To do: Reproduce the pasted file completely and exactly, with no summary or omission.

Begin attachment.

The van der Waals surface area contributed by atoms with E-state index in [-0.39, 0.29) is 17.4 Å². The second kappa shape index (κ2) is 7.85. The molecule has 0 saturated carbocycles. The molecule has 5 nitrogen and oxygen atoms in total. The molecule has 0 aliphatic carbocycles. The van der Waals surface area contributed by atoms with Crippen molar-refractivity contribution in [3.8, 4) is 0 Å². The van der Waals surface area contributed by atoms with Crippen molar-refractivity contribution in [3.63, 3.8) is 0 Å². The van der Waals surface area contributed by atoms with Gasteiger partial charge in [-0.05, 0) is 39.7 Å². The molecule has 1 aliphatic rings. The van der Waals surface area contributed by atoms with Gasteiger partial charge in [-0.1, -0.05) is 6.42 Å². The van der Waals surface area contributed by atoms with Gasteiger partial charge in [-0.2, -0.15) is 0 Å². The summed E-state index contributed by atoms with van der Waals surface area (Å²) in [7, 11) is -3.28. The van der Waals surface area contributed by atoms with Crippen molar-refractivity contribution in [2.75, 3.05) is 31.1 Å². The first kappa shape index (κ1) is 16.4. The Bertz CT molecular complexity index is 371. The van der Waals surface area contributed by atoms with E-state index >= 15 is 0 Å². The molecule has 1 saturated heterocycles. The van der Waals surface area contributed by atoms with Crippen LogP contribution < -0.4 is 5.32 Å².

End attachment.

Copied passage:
The van der Waals surface area contributed by atoms with E-state index in [-0.39, 0.29) is 17.4 Å². The second kappa shape index (κ2) is 7.85. The molecule has 0 saturated carbocycles. The molecule has 5 nitrogen and oxygen atoms in total. The molecule has 0 aliphatic carbocycles. The van der Waals surface area contributed by atoms with Crippen molar-refractivity contribution in [3.8, 4) is 0 Å². The van der Waals surface area contributed by atoms with Crippen molar-refractivity contribution in [3.63, 3.8) is 0 Å². The van der Waals surface area contributed by atoms with Gasteiger partial charge in [-0.05, 0) is 39.7 Å². The molecule has 1 aliphatic rings. The van der Waals surface area contributed by atoms with Gasteiger partial charge in [-0.1, -0.05) is 6.42 Å². The van der Waals surface area contributed by atoms with Gasteiger partial charge in [-0.2, -0.15) is 0 Å². The summed E-state index contributed by atoms with van der Waals surface area (Å²) in [7, 11) is -3.28. The van der Waals surface area contributed by atoms with Crippen molar-refractivity contribution in [2.75, 3.05) is 31.1 Å². The first kappa shape index (κ1) is 16.4. The Bertz CT molecular complexity index is 371. The van der Waals surface area contributed by atoms with E-state index >= 15 is 0 Å². The molecule has 1 saturated heterocycles. The van der Waals surface area contributed by atoms with Crippen LogP contribution < -0.4 is 5.32 Å².